Further information:
Prof. Dr. Eckhard Boles
Institute for Molecular Biosciences
Goethe University Frankfurt
Tel: +49 69 798 29513
e.boles@bio.uni-frankfurt.de
http://www.bio.uni-frankfurt.de/boles

 

Jun 17 2020
16:39

A game theoretical study shows that envy coupled with competition divides society into an upper and lower class

Envy divides society 

FRANKFURT. Can class differences come about endogenously, i.e. independent of birth and education? Professor Claudius Gros from the Institute for Theoretical Physics at Goethe University pursued this issue in a game theoretical study. He was able to show that the basic human need to compare oneself with others may be the root cause of the formation of social classes.

It's generally recognized that differences in background and education cement class differences. It is less clear when and under what circumstances individual psychological forces can drive an initially homogenous social group apart and ultimately divide it. Claudius Gros, professor for theoretical physics at Goethe University, investigated this question in a mathematical precise way using game theory methods. “In the study, societies of agents – acting individuals – are simulated within game theory, which means that everybody optimises her/his success according to predetermined rules. I wanted to find out whether social differences can emerge on their own if no one starts off with advantages – that is, when all actors have the same skills and opportunity," the physicist explains.

The study is based on the assumption that there are things in every society that are coveted but limited – such as jobs, social contacts and positions of power. An inequality is created if the top position is already occupied and someone must therefore accept the second-best job – but not, however, a societal division. With the help of mathematical calculations Gros was able to demonstrate that envy, which arises from the need to compare oneself with others, alters individual behaviour and consequently the agents' strategies in characteristic ways. As a result of this changed behaviour, two strictly separate social classes arise.

Game theory provides the mathematical tools necessary for the modelling of decision situations with several participants, as in Gros' study. In general, constellations in which the decision strategies of the individual actors mutually influence each other are particularly revealing. The success of the individual depends then not only on his or her own actions, but on others' actions as well, which is typical of both economic and social contexts. Game theory is consequently firmly anchored in the economy. The stability condition of game theory, the “Nash equilibrium", is a concept developed by John Forbes Nash in his dissertation in 1950, using the example of poker players. It states that in equilibrium no player has anything to gain by changing their strategy if the other players do not change theirs either. An individual only tries out new behaviour patterns if there is a potential gain. Since this causal chain also applies to evolutionary processes, the evolutionary and behavioural sciences regularly fall back on game theoretical models, for example when researching animal behaviours such as the migratory flight routes of birds, or their competition for nesting sites.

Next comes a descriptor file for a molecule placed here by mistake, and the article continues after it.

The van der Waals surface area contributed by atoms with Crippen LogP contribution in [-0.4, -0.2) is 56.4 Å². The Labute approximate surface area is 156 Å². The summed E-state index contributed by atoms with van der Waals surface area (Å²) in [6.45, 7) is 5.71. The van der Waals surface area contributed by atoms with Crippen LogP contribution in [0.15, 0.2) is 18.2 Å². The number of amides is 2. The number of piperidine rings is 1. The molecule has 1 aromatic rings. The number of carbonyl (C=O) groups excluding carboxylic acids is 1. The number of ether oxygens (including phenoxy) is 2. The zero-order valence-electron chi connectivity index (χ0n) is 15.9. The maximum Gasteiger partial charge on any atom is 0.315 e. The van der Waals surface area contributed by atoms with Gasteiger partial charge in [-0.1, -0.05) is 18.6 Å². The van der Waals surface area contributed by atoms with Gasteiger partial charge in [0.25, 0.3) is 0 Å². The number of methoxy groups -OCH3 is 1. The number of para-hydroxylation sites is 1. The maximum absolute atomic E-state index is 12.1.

Even in an envy-induced class society there is no incentive for an individual to change his or her strategy, according to Gros. It is therefore Nash stable. In the divided envy society there is a marked difference in income between the upper and lower class which is the same for all members of each social class. Typical for the members of the lower class is, according to Gros, that they spend their time on a series of different activities, something game theory terms a “mixed strategy". Members of the upper class, however, concentrate on a single task, i.e., they pursue a “pure strategy". It is also striking that the upper class can choose between various options while the lower class only has access to a single mixed strategy. “The upper class is therefore individualistic, while agents in the lower class are lost in the crowd, so to speak," the physicist sums up.

In Claudius Gros' model, whether an agent lands in the upper or lower class is ultimately a matter of coincidence. It is decided by the dynamics of competition, and not by origin. For his study, Gros developed a new game theoretical model, the “shopping trouble model" and worked out a precise analytical solution.  From it, he derives that an envy-induced class society possesses characteristics that are deemed universal in the theory of complex systems. The result is that the class society is beyond political control to a certain degree. Political decision-makers lose a portion of their options for control when society spontaneously splits into social classes. In addition, Gros' model demonstrates that envy has a stronger effect when the competition for limited resources is stronger. “This game theoretical insight could be of central significance. Even an 'ideal society' cannot be stably maintained in the long term – which ultimately makes the striving for a communistic society seem unrealistic," the scientist remarks.

Publication: Claudius Gros, „Self induced class stratification in competitive societies of agents: Nash stability in the presence of envy“, Royal Society Open Science , Vol 7, 200411 (2020).

Link: https://royalsocietypublishing.org/doi/10.1098/rsos.200411

Further information: Professor Claudius Gros, Institute for Theoretical Physics, Riedberg Campus, E-Mail gros07@itp.uni-frankfurt.de